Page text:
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Member Research & Reports

Member Research & Reports

Johns Hopkins Finds Underage Drinkers Heavily Exposed to Magazine Alcohol Ads

Underage drinkers between the ages of 18 and 20 see more magazine advertising than any other age group for the alcohol brands they consume most heavily, raising important questions about whether current alcohol self-regulatory codes concerning advertising are sufficiently protecting young people.

This is the conclusion of a new study from the Center on Alcohol Marketing and Youth (CAMY) at the Johns Hopkins Bloomberg School of Public Health that examined which age groups saw the most magazine advertising for the 25 alcohol brands most popular among underage boys and girls, in contrast with 308 alcohol brands less popular with underage drinkers. Published in the July issue of the Journal of Studies on Alcohol and Drugs, it is believed to be the first paper to examine whether youth exposure to magazine alcohol advertising is higher for the brands they frequently consume.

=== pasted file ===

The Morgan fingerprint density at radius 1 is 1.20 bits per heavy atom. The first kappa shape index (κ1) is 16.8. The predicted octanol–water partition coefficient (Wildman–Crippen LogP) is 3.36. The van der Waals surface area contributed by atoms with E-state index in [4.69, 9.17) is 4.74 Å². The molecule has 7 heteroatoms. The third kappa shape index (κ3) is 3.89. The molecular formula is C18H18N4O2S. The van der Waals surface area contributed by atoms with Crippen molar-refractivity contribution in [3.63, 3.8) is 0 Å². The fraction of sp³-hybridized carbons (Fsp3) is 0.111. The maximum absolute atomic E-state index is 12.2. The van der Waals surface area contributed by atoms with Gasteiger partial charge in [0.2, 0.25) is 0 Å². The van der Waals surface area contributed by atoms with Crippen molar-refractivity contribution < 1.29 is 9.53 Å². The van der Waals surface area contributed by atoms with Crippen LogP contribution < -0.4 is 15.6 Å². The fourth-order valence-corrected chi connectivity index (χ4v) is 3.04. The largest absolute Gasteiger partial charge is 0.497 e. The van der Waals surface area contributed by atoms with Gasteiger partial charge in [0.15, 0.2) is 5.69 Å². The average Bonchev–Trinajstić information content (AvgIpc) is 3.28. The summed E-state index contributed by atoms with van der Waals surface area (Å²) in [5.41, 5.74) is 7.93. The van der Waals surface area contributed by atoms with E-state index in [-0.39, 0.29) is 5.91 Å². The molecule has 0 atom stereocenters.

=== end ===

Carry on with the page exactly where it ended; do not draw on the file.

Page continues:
Alcohol advertising in the U.S. is primarily regulated by the industry itself through a voluntary code; according to the code, alcohol ads should be placed only in magazines where less than 30 percent of the readers are younger than 21.

“Eighteen- to 20-year-olds experience one of the highest rates of excessive alcohol use and alcohol use disorders among all age groups,” says study author and CAMY director Dr. David Jernigan. “This study adds to the growing evidence that exposure to alcohol advertising may be related to drinking and, importantly, suggests a relationship between advertising exposure and consumption of specific brands.”

At least 14 studies have found that the more young people are exposed to alcohol advertising and marketing, the more likely they are to drink, or if they are already drinking, to drink more. In 2011, alcohol advertisers spent more than 250 million dollars on magazine advertising in the U.S.

In the new study, the researchers used national magazine readership data to identify which age groups received the greatest exposure to advertising for the top brands consumed by underage males and females.

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